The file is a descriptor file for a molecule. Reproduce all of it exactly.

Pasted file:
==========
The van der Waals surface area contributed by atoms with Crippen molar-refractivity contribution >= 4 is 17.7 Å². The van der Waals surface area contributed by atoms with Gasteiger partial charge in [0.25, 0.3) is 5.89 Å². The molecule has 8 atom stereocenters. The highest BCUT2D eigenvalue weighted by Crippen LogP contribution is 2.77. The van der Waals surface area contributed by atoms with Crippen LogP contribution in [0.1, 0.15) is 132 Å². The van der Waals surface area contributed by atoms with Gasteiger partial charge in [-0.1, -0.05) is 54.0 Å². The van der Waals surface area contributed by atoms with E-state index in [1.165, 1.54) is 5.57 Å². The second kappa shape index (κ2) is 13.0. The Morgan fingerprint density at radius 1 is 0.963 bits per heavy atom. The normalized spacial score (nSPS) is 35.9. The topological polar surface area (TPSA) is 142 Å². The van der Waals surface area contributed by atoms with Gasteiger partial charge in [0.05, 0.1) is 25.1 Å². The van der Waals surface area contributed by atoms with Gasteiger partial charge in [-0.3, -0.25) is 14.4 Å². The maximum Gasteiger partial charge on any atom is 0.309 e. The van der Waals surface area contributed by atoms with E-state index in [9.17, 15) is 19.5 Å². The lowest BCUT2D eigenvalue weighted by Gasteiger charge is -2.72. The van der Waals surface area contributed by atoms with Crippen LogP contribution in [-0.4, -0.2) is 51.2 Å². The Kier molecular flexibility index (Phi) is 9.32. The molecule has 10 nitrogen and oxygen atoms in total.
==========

The van der Waals surface area contributed by atoms with Crippen molar-refractivity contribution >= 4 is 17.7 Å². The van der Waals surface area contributed by atoms with Gasteiger partial charge in [0.25, 0.3) is 5.89 Å². The molecule has 8 atom stereocenters. The highest BCUT2D eigenvalue weighted by Crippen LogP contribution is 2.77. The van der Waals surface area contributed by atoms with Crippen LogP contribution in [0.1, 0.15) is 132 Å². The van der Waals surface area contributed by atoms with Gasteiger partial charge in [-0.1, -0.05) is 54.0 Å². The van der Waals surface area contributed by atoms with E-state index in [1.165, 1.54) is 5.57 Å². The second kappa shape index (κ2) is 13.0. The Morgan fingerprint density at radius 1 is 0.963 bits per heavy atom. The normalized spacial score (nSPS) is 35.9. The topological polar surface area (TPSA) is 142 Å². The van der Waals surface area contributed by atoms with Gasteiger partial charge in [0.05, 0.1) is 25.1 Å². The van der Waals surface area contributed by atoms with Gasteiger partial charge in [-0.3, -0.25) is 14.4 Å². The maximum Gasteiger partial charge on any atom is 0.309 e. The van der Waals surface area contributed by atoms with E-state index in [9.17, 15) is 19.5 Å². The lowest BCUT2D eigenvalue weighted by Gasteiger charge is -2.72. The van der Waals surface area contributed by atoms with Crippen LogP contribution in [-0.4, -0.2) is 51.2 Å². The Kier molecular flexibility index (Phi) is 9.32. The molecule has 10 nitrogen and oxygen atoms in total.